Shiny, smooth and oval leaves are 2 to 4 inch long and 1 to 2 inch wide. Pictures
Yellowish, white and fragrant flowers are of one inch diameter. Flowering occurs in April and May. Pictures
According to ayurvedic tradition the flowers are acrid, astringent, cooling and anthelmintic(killing or ejecting intestinal worms). The flowers are used to prepare a lotion for wounds and ulcers. They are also powdered and consumed in various preparations as a brain tonic. This powder taken as a snuff is said to relieve cephaligia. The flowers possess expectorant properties and when smoked relieve asthma. In order to truly correlate the findings of modern science with ayurvedic texts one can do an investigation of published scientific literature to see what can be discovered there. Then one would need to do a thorough gc/mc analysis of the CO2 extract to discover what the acutual componets of the oil are.
There can be no doubt that the fragrance of the flower itself is healing in that every lovely essence tends to make us aware of the finer things of life. In a moment they take us from the mundane into the sublime and help us orient ourselve to creative aspirations. Almost every human being is positively affected by truly natural fragrances. But if we need to determine specific uses for the flower and its volatile constitents we need to turn to the traditional indigenous medical literature concerning the flower and its uses and then see if modern science has done anything to colloborate those findings. A surprising amount of research has been done already and with the current interest in wholistic medicine it is possible much more will be done. It may be that many extraordinary discoveries remain to be uncovered regarding the healing virtues of flowers and their fragrance resulting from a coupling of modern science with ancient medicine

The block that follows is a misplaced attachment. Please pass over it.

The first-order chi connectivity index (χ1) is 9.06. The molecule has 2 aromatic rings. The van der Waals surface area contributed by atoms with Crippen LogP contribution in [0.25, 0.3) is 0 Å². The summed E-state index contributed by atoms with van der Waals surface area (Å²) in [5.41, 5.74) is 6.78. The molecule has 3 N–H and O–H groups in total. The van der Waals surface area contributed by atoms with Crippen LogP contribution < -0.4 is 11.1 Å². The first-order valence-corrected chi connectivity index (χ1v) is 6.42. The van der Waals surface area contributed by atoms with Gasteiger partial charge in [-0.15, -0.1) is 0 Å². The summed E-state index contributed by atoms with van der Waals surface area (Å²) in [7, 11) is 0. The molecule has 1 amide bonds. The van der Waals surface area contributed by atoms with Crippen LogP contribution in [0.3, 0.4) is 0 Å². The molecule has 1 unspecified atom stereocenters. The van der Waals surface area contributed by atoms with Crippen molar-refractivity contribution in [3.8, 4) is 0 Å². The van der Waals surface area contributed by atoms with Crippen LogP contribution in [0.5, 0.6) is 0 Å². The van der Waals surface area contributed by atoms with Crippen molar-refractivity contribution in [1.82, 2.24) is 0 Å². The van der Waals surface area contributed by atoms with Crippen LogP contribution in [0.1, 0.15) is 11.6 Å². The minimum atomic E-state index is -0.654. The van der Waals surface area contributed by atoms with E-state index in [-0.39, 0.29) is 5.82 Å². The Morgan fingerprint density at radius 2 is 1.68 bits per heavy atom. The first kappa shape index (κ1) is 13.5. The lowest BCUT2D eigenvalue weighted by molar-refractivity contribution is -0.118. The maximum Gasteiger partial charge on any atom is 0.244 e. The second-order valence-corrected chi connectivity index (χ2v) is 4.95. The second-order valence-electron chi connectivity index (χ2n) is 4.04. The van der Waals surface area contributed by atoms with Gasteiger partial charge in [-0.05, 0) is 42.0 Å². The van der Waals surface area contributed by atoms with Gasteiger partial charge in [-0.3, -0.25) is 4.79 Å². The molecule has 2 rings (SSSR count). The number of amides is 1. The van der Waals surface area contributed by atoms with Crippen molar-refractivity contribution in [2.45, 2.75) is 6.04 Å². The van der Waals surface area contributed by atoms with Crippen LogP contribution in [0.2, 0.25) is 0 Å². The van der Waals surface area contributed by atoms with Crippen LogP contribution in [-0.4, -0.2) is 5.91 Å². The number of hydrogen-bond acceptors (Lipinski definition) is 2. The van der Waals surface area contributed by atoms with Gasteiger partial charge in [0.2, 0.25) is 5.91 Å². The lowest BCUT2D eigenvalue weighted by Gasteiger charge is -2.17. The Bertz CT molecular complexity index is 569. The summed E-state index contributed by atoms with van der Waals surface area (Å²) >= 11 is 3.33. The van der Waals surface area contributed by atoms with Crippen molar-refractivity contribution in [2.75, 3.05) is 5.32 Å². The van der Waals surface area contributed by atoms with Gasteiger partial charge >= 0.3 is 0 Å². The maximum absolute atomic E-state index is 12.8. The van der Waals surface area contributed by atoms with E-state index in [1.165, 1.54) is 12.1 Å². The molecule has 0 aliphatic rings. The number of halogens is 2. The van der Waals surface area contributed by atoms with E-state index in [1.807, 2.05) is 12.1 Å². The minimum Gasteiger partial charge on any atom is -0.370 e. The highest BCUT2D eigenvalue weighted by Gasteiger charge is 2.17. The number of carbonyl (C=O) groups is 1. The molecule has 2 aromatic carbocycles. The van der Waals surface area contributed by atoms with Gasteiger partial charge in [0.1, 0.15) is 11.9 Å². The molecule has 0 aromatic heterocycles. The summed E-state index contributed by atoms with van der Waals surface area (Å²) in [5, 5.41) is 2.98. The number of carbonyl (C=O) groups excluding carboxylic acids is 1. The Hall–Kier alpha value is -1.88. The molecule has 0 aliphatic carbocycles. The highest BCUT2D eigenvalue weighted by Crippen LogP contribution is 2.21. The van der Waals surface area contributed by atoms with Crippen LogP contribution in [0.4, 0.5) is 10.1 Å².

One inch long and oval fruit is green, astringent and with milk when unripe. It turns yellow and it tastes astringent and sweet. Fruition occurs in rainy season. pictures
The fruit contains one and occasionally two oval, brown and shiny seeds.
Other Medicinal Uses:
This ayurvedic herb is a good astringent herb and is beneficial in dental problems, urinary and gynecological disorders.
The yellow fruits are edible. The tree is cultivated for the fragrant flowers that it produces. The flowers make beautiful and scented garlands. The flowers are also used in the perfume making process. The tree serves as a fantastic decorative piece when in full bloom. The wood serves as a good building material. The seeds are used to extract oil from them. The oil is used in cooking and making medicines. The unripe fruit and flowers, combined with other astringents are used in the preparation of lotions for sores and wounds. It is also used as a gargle in relaxation of gums.
A preparation made from dried and powdered flowers is used in curing a disease called Ahwa. The powdered flowers induce copious nasal discharge and relief from severe headache. The ripe fruit, powdered and mixed with water are given internally to promote childbirth.